Megabus offers 10,000 $1 seats for bus travel in Texas on Coach USA’s newly acquired Kerrville Bus Company

•         10,000 seats in Texas available for $1 during month of February
•         Kerrville Bus Company connects to largest express network in North America
•         Customers can log onto megabus – in English or Spanish – now to book tickets
•         After February 28, $1 fares remain available on every trip

SAN ANTONIO, TX (Jan. 17, 2013) – Coach USA, one of the largest bus transportation companies in North America and parent company of megabus, announced today they are offering 10,000 $1 seats available in Texas for the month of February on The sale is available for all Texas travel to/from the 22 locations served by Kerrville Bus Company, which was acquired by Coach USA in October 2012.

The $1 seats are available online only and subject to availability. Customers can log onto megabus – in English or Spanish – to book their tickets. Travelers will need to use the promo code IHeartTX to book their $1 seats.

After Feb. 28, Kerrville Bus Company and will continue to offer fares as low as $1 on megabus, with many other affordable fares on all of their services. Customers are encouraged to book early to secure $1 fares.

In addition to the cities currently served by – Dallas/Ft. Worth, Austin, Houston and San Antonio, which launched in June 2012 – Kerrville offers express bus service to/from the following cities:

•         Abilene, TX
•         Big Spring, TX
•         Carthage, TX
•         Dallas/Fort Worth
•         Del Rio, TX
•         Eagle Pass, TX
•         El Paso, TX
•         Galveston, TX
•         Humble, TX
•         La Marque, TX
•         Livingston, TX
•         Lubbock, TX
•         Lufkin, TX
•         Midland, TX
•         Nacogdoches, TX
•         St. Louis, MO
•         San Angelo, TX
•         San Antonio
•         Shreveport, La.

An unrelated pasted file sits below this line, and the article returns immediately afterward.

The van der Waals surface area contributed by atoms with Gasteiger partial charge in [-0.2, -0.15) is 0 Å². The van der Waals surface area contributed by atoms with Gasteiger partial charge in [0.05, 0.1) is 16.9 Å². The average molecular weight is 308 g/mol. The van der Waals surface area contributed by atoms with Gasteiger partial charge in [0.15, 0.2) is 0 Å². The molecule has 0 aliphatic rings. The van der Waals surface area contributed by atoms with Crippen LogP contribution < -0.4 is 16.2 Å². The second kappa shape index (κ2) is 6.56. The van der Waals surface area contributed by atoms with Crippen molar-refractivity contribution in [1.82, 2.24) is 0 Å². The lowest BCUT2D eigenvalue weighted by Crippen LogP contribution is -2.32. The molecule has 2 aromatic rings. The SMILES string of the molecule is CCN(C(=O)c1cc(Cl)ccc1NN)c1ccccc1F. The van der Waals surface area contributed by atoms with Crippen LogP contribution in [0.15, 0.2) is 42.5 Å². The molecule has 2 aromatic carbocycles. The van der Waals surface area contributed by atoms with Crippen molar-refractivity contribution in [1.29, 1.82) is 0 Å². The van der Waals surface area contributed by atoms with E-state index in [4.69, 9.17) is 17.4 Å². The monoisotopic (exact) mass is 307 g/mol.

•         Uvalde, TX

“By aligning with Kerrville Bus Company, megabus is able to help even more Texans stay connected to friends, family and their favorite events, and can do so at very affordable rates starting from just $1,” said Mike Alvich, VP of marketing and public relations. “Current Kerrville customers can expect the same high-quality service, buses and friendly drivers they’ve become accustomed to.”

Convenient arrival and departure locations as well as a schedule list can be found by visiting megabus. Those without Internet access can contact megabus at 1.877.462.6342 or Kerrville at 1.800.335.3722. Customers can also purchase non-discounted ‘walkup’ tickets from local ticket agents.

“In addition to providing a low-cost, convenient alternative to car or airline travel, customers in the Kerrville service area are now able to connect to’s broad network, allowing them to go more places at an affordable price,” added Alvich. “A passenger in El Paso can now, for example, travel express to Dallas. From there, they’re able to travel on one of’s Wi-Fi enabled double-decker buses and travel direct to Austin, Dallas, Houston and beyond. The possibilities are endless.”

Megabus, a subsidiary of Coach USA, launched in April 2006 and is one of the largest city-to-city express bus service providers in North America.

In addition to affordable fares, megabus offers customers state-of-the-art, green-certified double-decker buses with free Wi-Fi, power outlets, seat belts, restrooms and are wheelchair accessible.

How to Travel by Bus in Texas